You may have noticed that several of the city’s post offices have had wall-mounted, flat-screen televisions installed recently. We’ve seen the same thing in most of the bank branches, even the odd doctor’s waiting room and it’s always a worrying sign.
You see, they are clearly put there to keep waiting customers amused and if you need to be kept occupied it’s pretty obvious they expect you to be hanging around for quite some time. The provision of seating in Post Offices sends out much the same message – once upon a time there was no need to rest your weary bones while waiting to purchase a stamp or indulge in other sundry postal business; you didn’t expect to say there too long so it was fine to stand and there was no need for in-house entertainment to keep your mind off the interminable wait and waste of your valuable time.
That in-house entertainment varies from business to business. Some of the banks subscribe to the premium DSTV bouquet so you can catch up with breaking news stories or major sporting fixtures, all from the discomfort of standing in a long queue. Other less profitable places limit themselves to a filched Philibao offering or an entry-level DSTV subscription; thus you might find yourself watching any one f the innumerable reality TV shows which pass for mass entertainment these days; fat people trying to get thin, ugly people trying to be beautiful or people with more money than sense airing their dirty laundry in public; television evangelists from Nigeria, with the gift of the gab and a mean slight of hand, pulling live snakes out of the mouths of their accursed or afflicted followers; or just a bunch of wannabee nobodies sitting in a house and caught on camera 24-7.
But none of this is for Botswana Post. So far they have limited their output to public service advertising, most notably a short safety film courtesy of Botswana Power Corporation, depicting a few hapless members of the public chancing upon damaged cables and downed power lines or just setting up illegal electricity connections, all of whom end up fried. I guess they mean well and I daresay there are plenty of people out there who need reminding but here’s where we come to my thought for the week:
There’s a certain irony in BPC advertising on a Botswana Post platform. The former is arguably the nation’s most-despised utility and the latter is right at the top of the list of parastatals that folks just love to hate and the reason is the same in both instances – poor to miserable service provision.
Since Eskom’s spectacular fall from grace in 2008 and the subsequent rolling blackouts, load-shedding and power rationing that have affected us on and off ever since, not to mention poor maintenance and old infrastructure which have resulted in frequent and prolonged power cuts in inclement weather, BPC has failed in its clear and simple mandate – providing the nation with a reliable source of electricity.
It is probably the most despised acronym in the country right now. Couple that with a postal service which is also failing to deliver, manned as it is by some of the surliest and uncooperative staff of any organisation in the country, bar the uncivil Civil Service and beset by a decade of leadership challenges and dingy, aging offices, the post office is a place you go to only when you must; thus the idea of BPC trumpeting its safety and service messages within the walls of creaking post office buildings crammed with customers who are about to lose the will to live, smacks of an unholy alliance between black kettle and even blacker pot.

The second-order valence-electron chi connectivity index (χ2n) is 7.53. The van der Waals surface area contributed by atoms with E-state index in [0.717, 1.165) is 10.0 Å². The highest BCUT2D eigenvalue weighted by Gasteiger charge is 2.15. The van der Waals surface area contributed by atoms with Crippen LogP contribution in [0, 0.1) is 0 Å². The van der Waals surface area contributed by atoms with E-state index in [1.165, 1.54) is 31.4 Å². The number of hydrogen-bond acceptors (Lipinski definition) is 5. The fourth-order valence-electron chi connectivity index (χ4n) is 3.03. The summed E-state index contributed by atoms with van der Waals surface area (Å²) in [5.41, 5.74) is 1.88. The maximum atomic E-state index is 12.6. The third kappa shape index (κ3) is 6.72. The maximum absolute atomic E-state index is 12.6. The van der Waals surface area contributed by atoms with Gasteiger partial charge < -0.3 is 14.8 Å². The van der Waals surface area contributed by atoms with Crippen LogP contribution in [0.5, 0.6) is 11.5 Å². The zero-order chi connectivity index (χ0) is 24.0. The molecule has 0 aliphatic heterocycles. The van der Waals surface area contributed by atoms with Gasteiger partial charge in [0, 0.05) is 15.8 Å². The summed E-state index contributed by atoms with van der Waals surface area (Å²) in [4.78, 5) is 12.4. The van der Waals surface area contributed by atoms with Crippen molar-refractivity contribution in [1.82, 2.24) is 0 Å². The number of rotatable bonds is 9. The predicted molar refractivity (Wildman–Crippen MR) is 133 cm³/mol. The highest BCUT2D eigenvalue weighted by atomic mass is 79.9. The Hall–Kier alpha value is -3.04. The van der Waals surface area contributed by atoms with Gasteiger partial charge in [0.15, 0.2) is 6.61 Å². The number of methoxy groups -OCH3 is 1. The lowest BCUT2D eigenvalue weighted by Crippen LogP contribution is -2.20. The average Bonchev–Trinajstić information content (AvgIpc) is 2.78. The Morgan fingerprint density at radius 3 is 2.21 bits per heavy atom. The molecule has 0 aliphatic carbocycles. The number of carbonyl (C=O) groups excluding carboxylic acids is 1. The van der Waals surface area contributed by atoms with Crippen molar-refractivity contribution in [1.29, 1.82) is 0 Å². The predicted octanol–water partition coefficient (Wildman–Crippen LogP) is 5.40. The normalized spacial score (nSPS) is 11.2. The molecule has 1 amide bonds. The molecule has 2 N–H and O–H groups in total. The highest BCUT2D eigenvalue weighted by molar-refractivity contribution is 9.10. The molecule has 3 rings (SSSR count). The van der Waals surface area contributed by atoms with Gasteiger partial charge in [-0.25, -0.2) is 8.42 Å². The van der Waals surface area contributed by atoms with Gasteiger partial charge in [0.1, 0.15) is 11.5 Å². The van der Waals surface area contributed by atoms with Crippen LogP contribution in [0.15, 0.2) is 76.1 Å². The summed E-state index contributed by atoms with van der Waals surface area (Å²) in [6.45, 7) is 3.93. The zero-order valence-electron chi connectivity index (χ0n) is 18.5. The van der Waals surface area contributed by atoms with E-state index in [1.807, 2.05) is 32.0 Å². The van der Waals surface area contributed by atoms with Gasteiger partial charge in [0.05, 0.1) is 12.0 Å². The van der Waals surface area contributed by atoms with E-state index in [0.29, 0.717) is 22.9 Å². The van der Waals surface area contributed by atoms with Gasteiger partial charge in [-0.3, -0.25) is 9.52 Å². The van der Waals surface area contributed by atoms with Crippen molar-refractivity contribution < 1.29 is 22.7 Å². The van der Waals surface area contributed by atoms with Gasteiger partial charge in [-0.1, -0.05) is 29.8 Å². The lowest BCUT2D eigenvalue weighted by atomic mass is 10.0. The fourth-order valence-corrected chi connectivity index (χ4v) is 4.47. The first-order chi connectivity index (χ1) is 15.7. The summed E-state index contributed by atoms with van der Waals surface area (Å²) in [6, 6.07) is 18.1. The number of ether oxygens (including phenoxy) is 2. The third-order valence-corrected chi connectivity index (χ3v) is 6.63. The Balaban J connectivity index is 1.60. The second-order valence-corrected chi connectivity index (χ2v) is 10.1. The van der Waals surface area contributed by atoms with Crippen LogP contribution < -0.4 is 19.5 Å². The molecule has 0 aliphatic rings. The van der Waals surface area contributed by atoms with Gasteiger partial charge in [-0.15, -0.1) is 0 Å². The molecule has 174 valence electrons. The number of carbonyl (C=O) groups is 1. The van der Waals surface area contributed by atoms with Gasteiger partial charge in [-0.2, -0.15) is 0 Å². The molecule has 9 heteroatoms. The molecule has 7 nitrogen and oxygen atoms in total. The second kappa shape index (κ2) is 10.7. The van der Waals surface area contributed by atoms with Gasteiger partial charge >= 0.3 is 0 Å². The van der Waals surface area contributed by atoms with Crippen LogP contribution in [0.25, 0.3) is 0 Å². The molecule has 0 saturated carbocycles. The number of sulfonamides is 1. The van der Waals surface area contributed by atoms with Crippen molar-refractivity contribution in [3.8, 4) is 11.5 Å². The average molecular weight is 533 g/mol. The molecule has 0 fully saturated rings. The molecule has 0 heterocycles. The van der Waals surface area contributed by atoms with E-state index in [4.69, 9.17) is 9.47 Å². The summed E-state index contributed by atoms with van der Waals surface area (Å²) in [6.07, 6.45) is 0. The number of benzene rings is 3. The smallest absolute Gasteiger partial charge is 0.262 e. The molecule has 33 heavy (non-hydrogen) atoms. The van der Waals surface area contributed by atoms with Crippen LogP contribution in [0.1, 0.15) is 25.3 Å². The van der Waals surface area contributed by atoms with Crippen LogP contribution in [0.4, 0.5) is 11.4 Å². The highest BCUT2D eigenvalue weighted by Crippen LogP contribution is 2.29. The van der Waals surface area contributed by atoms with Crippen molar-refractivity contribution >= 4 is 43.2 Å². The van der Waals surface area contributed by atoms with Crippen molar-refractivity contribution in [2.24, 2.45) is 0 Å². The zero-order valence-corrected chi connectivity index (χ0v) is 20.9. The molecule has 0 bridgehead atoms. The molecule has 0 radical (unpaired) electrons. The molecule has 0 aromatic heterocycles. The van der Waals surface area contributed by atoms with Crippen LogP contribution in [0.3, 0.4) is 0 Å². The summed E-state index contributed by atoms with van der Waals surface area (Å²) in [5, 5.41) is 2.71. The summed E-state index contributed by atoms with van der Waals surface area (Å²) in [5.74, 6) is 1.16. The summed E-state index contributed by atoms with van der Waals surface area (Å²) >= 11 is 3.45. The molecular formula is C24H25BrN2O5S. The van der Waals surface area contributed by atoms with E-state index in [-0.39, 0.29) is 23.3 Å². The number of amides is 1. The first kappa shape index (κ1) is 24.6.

Both corporate reputations have long been shot and both should be embarking on a serious programme of damage control and image repair. Both, in fact, currently claim they are doing just that but public mistrust, like virginity, once lost, is hard or impossible to regain. And I can only imagine what it must be like for those employees in either organisation who really do want to try and fulfil the promise and deliver a good service.
Social media is punctuated with occasional reports of employee X or Y who went out of their way to sort a bad situation and leave a customer satisfied but these are a tiny proportion of the tales of woe peppering the sites on a daily basis, making those special few stars the exceptions that prove the rule. Much the same can be said for WUC.
A lot of venom is vented against the country’s sole clean water company, not least for the disastrous failure of the Gaborone city dam earlier this year, due in large part to a lack of forward planning and a complete lack of a Plan B. Add to that malfunctioning meters, billing issues and unattended pipe bursts and you have another set of acid acronyms. Again, there are a precious few dedicated staff members who try and rise above the mire that is their employing organisation but their efforts end up like the little boy sticking his finger in the hole in the dyke wall, only to find the water bursting out somewhere else – at times, quite literally.
And it’s not just the national utility companies and large parastatals. Going the same way, are the 2 main cellular network providers, the above-mentioned satellite service provider and all of the big banks – no exceptions. All of the above are in the business of service provision and every one of them is getting it horribly wrong and here’s the real rub and reality check.
In between screenings of the shocking BPC safety video, the media company providing the closed circuit coverage optimistically puts out its ow contact details, should any company out there care to utilise the medium with their own advertising message. In case you’re even thinking about it, here’s my advice – ‘cum canibus concumbunt cum pulicibus surgent’. Translated it means ‘he that lieth down with dogs shall rise up with fleas’!
In 2005, the Business & Economic Advisory Council (BEAC) pitched the idea of the establishment of Special Economic Zones (SEZs) to the Mogae Administration.
It took five years before the SEZ policy was formulated, another five years before the relevant law was enacted, and a full three years before the Special Economic Zones Authority (SEZA) became operational.
… courtesy of infiltration stratagem by Jehovah-Enlil’s clan
With the passing of Joshua’s generation, General Atiku, the promised peace and prosperity of a land flowing with milk and honey disappeared, giving way to chaos and confusion.